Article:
At the end of July, I decided to go whinberry picking. I had fortunately booked the hottest week of the year off work (more luck than judgement) and needed to get outdoors for some fresh air.
I knew where to find them as we had been on a walk previously and spotted them just starting to bud.
Off I headed toward Crompton Moor and Brushes Clough, one of our favourite local walks, which we enjoy in all seasons for its variation of wildlife and plants.
It sure was a hot day and plenty of people were out and about near to the reservoir, playing with their dogs and even swimming – fabulous.
I found the first batch no problem near to the reservoir and proceeded to start picking, listening to all the squeals and laughter from below. ‘Good to be out’ I thought to myself and worked my way along the bushes.
The best time to pick whinberries is between July and September, this can vary depending on which part of the country you are in. Whinberries have a variety of different names and spellings too such as whinberries (northern England spelling), whimberries or whynberries. Other variations are blaeberries, bilberries, whortleberries or huckleberries (as in Mark Twain’s Huckleberry Finn).
The confusion in the variety of names has arisen as different regions have different names for the fruit and people thinking that it is therefore a different fruit, when in fact it is the same one!
Other influences come from ‘folk’ names for the fruit from Finland and Scandinavia where they have been historically used and the translation of “blabaer” becoming “blueberry”.
These little fruits are quite difficult to collect and you can end up with quite a lot of leaves as well. The also leave quite a heavy red stain on your fingers, but it is worth it for the flavour, which is a bit like a blueberry but with a deeper, richer flavour.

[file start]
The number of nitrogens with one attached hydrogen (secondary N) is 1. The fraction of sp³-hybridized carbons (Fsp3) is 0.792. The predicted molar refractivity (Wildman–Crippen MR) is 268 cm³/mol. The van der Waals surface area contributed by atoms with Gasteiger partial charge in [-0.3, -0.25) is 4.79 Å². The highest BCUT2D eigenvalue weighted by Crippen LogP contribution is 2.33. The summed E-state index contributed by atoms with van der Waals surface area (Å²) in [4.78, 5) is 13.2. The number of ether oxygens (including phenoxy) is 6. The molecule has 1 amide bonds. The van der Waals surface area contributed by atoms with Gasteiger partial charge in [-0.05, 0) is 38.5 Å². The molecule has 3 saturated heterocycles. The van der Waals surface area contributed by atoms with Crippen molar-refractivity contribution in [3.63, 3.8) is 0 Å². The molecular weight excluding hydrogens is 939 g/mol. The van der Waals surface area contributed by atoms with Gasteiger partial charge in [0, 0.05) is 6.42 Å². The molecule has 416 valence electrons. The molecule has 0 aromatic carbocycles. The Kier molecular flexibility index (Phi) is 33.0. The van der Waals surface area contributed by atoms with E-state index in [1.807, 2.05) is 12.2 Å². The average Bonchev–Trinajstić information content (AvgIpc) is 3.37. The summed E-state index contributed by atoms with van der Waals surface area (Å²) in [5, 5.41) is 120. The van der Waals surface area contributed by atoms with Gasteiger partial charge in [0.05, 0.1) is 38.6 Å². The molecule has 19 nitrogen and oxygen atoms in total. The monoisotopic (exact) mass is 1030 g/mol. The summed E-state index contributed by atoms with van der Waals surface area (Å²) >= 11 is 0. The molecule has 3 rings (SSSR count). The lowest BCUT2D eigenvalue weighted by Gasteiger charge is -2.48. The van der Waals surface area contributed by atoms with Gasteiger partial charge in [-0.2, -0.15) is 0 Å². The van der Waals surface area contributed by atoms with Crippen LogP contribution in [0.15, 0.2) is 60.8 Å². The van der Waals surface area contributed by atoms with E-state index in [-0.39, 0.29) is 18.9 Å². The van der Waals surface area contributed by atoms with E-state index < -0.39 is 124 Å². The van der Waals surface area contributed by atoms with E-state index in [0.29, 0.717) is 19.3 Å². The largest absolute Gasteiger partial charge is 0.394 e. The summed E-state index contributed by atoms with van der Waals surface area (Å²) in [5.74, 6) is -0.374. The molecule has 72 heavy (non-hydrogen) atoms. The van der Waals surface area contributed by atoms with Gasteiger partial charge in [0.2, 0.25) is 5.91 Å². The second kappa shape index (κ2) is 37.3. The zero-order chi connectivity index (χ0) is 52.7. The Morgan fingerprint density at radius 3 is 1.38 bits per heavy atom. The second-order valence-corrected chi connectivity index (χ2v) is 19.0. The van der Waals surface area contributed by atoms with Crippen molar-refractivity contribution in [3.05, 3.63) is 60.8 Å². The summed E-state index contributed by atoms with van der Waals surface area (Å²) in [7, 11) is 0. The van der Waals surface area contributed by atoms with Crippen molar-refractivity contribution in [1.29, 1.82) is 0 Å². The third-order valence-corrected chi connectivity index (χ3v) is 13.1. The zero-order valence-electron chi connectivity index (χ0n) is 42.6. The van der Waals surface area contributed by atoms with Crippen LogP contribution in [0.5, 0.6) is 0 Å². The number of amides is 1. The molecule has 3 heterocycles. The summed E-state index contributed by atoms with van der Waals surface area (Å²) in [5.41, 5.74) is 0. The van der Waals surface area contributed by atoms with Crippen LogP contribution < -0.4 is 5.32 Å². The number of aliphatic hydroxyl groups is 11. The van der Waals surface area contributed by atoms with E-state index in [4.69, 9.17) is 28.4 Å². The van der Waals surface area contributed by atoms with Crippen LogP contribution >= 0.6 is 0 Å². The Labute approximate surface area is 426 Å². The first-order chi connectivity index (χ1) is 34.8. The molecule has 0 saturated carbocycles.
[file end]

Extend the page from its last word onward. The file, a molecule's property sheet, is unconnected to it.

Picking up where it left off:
It is also said to have various medical uses, being linked to helping night vision with the RAF pilots although this could have been carrots? Whinberries have been used throughout the ages for different eye treatments.
The plant has also been used to treat various conditions such as chronic fatigue, gout, haemorroids, diabetes, UTI infections and osteoarthritis.
Moving on, I then decided to venture higher up on a secluded track where I knew there were more whinberries. This had become quite overgrown with a lot of brambles as well.
I fought my way through carefully as I was wearing shorts and found a lot more fruit, so managed to fill my bag even more. On reaching the top of the track I thought I would sit down and have another drink before descending back over the fields.
The dense foliage cleared but unfortunately, I was brought to a full stop. In front of me in the clearing lyng on a towel was a naked man – luckily he was lying face down !, ‘oh eck’ I thought what do I do now, should I say ‘excuse me’ or perhaps just tip- toe around him.
He was rather a large framed chap so that probably would have been impossible. Make a decision quick I thought – mindful that I was alone in a quiet area and he was starkers! So, I hastily retreated back into the brambles and down the fill albeit abit too fast, cutting my legs in the process.
I did safely get to the bottom, a bit sweaty and flustered and I definitely needed a drink now before setting off again!
I got home with quite a large bag of whinberries but with lacerated legs and flopped into a chair. My daughter wanted to know why I was suffering with lacerations, so I explained my debacle.
She howled with laughter and said I wasn’t safe to go out.
She was probably right though, I can get myself into some pickles sometimes. She had been feeling a bit down though, so it cheered her up. She also made some fantastic little cakes with them, so it was worth it in the end.